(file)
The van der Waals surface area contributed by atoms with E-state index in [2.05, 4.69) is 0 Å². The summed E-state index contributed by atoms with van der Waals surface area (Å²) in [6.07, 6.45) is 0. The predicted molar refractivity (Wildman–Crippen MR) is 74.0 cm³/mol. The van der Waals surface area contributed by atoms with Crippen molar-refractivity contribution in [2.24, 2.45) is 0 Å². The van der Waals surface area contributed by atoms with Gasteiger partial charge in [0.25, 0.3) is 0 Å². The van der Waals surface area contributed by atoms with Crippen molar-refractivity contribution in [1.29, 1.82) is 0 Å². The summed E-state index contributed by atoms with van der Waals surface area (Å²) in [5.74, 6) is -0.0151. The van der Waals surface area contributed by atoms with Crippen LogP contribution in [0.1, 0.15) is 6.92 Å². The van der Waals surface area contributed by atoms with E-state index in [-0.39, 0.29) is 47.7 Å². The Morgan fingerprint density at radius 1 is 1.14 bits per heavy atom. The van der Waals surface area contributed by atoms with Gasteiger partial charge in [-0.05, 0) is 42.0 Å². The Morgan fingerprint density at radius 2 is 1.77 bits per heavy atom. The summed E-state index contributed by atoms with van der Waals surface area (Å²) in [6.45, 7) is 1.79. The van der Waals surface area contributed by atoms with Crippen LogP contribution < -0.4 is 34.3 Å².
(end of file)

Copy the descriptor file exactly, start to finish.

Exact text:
The van der Waals surface area contributed by atoms with E-state index in [2.05, 4.69) is 0 Å². The summed E-state index contributed by atoms with van der Waals surface area (Å²) in [6.07, 6.45) is 0. The predicted molar refractivity (Wildman–Crippen MR) is 74.0 cm³/mol. The van der Waals surface area contributed by atoms with Crippen molar-refractivity contribution in [2.24, 2.45) is 0 Å². The van der Waals surface area contributed by atoms with Gasteiger partial charge in [0.25, 0.3) is 0 Å². The van der Waals surface area contributed by atoms with Crippen molar-refractivity contribution in [1.29, 1.82) is 0 Å². The summed E-state index contributed by atoms with van der Waals surface area (Å²) in [5.74, 6) is -0.0151. The van der Waals surface area contributed by atoms with Crippen LogP contribution in [0.1, 0.15) is 6.92 Å². The van der Waals surface area contributed by atoms with E-state index in [-0.39, 0.29) is 47.7 Å². The Morgan fingerprint density at radius 1 is 1.14 bits per heavy atom. The van der Waals surface area contributed by atoms with Gasteiger partial charge in [-0.05, 0) is 42.0 Å². The Morgan fingerprint density at radius 2 is 1.77 bits per heavy atom. The summed E-state index contributed by atoms with van der Waals surface area (Å²) in [6.45, 7) is 1.79. The van der Waals surface area contributed by atoms with Crippen LogP contribution < -0.4 is 34.3 Å².